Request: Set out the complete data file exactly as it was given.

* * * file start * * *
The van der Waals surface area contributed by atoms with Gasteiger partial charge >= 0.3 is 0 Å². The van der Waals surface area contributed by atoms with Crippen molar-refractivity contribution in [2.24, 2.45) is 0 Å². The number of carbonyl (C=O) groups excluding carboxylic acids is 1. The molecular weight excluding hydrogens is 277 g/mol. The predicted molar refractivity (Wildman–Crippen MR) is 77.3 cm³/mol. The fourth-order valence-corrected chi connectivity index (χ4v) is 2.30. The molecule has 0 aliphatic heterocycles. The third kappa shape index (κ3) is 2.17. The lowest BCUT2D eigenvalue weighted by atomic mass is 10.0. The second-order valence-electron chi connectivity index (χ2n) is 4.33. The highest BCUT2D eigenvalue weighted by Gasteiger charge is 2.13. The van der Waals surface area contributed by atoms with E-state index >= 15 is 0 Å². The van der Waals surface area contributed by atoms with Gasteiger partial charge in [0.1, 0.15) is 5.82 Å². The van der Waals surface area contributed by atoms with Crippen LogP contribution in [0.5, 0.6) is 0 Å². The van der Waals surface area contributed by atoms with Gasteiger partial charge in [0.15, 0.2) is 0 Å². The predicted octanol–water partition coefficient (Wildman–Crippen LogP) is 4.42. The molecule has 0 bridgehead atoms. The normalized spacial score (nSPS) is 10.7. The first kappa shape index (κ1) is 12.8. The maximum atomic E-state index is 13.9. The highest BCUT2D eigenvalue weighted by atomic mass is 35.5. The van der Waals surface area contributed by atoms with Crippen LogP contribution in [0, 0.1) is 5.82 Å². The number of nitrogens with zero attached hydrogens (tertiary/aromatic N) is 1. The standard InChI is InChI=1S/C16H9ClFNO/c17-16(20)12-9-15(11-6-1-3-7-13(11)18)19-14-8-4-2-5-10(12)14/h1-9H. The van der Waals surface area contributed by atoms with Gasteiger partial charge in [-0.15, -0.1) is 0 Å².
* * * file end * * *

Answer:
The van der Waals surface area contributed by atoms with Gasteiger partial charge >= 0.3 is 0 Å². The van der Waals surface area contributed by atoms with Crippen molar-refractivity contribution in [2.24, 2.45) is 0 Å². The number of carbonyl (C=O) groups excluding carboxylic acids is 1. The molecular weight excluding hydrogens is 277 g/mol. The predicted molar refractivity (Wildman–Crippen MR) is 77.3 cm³/mol. The fourth-order valence-corrected chi connectivity index (χ4v) is 2.30. The molecule has 0 aliphatic heterocycles. The third kappa shape index (κ3) is 2.17. The lowest BCUT2D eigenvalue weighted by atomic mass is 10.0. The second-order valence-electron chi connectivity index (χ2n) is 4.33. The highest BCUT2D eigenvalue weighted by Gasteiger charge is 2.13. The van der Waals surface area contributed by atoms with E-state index >= 15 is 0 Å². The van der Waals surface area contributed by atoms with Gasteiger partial charge in [0.1, 0.15) is 5.82 Å². The van der Waals surface area contributed by atoms with Crippen LogP contribution in [0.5, 0.6) is 0 Å². The van der Waals surface area contributed by atoms with Gasteiger partial charge in [0.15, 0.2) is 0 Å². The predicted octanol–water partition coefficient (Wildman–Crippen LogP) is 4.42. The molecule has 0 bridgehead atoms. The normalized spacial score (nSPS) is 10.7. The first kappa shape index (κ1) is 12.8. The maximum atomic E-state index is 13.9. The highest BCUT2D eigenvalue weighted by atomic mass is 35.5. The van der Waals surface area contributed by atoms with Crippen LogP contribution in [0, 0.1) is 5.82 Å². The number of nitrogens with zero attached hydrogens (tertiary/aromatic N) is 1. The standard InChI is InChI=1S/C16H9ClFNO/c17-16(20)12-9-15(11-6-1-3-7-13(11)18)19-14-8-4-2-5-10(12)14/h1-9H. The van der Waals surface area contributed by atoms with Gasteiger partial charge in [-0.15, -0.1) is 0 Å².